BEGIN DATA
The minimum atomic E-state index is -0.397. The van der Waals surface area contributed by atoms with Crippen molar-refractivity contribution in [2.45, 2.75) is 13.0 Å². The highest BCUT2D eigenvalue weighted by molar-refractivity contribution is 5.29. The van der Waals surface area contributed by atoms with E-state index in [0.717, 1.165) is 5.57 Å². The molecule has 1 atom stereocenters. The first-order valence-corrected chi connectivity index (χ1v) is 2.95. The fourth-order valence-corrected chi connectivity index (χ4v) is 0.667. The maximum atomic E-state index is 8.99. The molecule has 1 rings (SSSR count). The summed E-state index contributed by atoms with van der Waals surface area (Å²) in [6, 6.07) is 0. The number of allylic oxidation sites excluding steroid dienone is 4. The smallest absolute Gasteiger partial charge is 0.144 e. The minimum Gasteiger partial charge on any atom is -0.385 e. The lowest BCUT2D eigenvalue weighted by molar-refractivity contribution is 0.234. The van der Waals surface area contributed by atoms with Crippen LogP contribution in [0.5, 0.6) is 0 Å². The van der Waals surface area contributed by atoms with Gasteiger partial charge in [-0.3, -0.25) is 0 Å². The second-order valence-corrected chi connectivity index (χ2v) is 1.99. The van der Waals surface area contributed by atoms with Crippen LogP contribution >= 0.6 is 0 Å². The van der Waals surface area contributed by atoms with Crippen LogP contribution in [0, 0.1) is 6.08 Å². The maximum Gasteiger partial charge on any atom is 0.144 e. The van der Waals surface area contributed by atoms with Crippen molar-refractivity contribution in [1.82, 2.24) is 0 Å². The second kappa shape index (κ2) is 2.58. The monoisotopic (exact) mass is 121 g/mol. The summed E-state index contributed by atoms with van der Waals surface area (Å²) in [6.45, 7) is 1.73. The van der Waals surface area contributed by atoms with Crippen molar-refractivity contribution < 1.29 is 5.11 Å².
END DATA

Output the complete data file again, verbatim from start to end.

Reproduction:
The minimum atomic E-state index is -0.397. The van der Waals surface area contributed by atoms with Crippen molar-refractivity contribution in [2.45, 2.75) is 13.0 Å². The highest BCUT2D eigenvalue weighted by molar-refractivity contribution is 5.29. The van der Waals surface area contributed by atoms with E-state index in [0.717, 1.165) is 5.57 Å². The molecule has 1 atom stereocenters. The first-order valence-corrected chi connectivity index (χ1v) is 2.95. The fourth-order valence-corrected chi connectivity index (χ4v) is 0.667. The maximum atomic E-state index is 8.99. The molecule has 1 rings (SSSR count). The summed E-state index contributed by atoms with van der Waals surface area (Å²) in [6, 6.07) is 0. The number of allylic oxidation sites excluding steroid dienone is 4. The smallest absolute Gasteiger partial charge is 0.144 e. The minimum Gasteiger partial charge on any atom is -0.385 e. The lowest BCUT2D eigenvalue weighted by molar-refractivity contribution is 0.234. The van der Waals surface area contributed by atoms with Crippen LogP contribution in [0.5, 0.6) is 0 Å². The van der Waals surface area contributed by atoms with Gasteiger partial charge in [-0.3, -0.25) is 0 Å². The second-order valence-corrected chi connectivity index (χ2v) is 1.99. The van der Waals surface area contributed by atoms with Crippen LogP contribution >= 0.6 is 0 Å². The van der Waals surface area contributed by atoms with Crippen LogP contribution in [0, 0.1) is 6.08 Å². The maximum Gasteiger partial charge on any atom is 0.144 e. The van der Waals surface area contributed by atoms with Crippen molar-refractivity contribution in [1.82, 2.24) is 0 Å². The second kappa shape index (κ2) is 2.58. The monoisotopic (exact) mass is 121 g/mol. The summed E-state index contributed by atoms with van der Waals surface area (Å²) in [6.45, 7) is 1.73. The van der Waals surface area contributed by atoms with Crippen molar-refractivity contribution < 1.29 is 5.11 Å².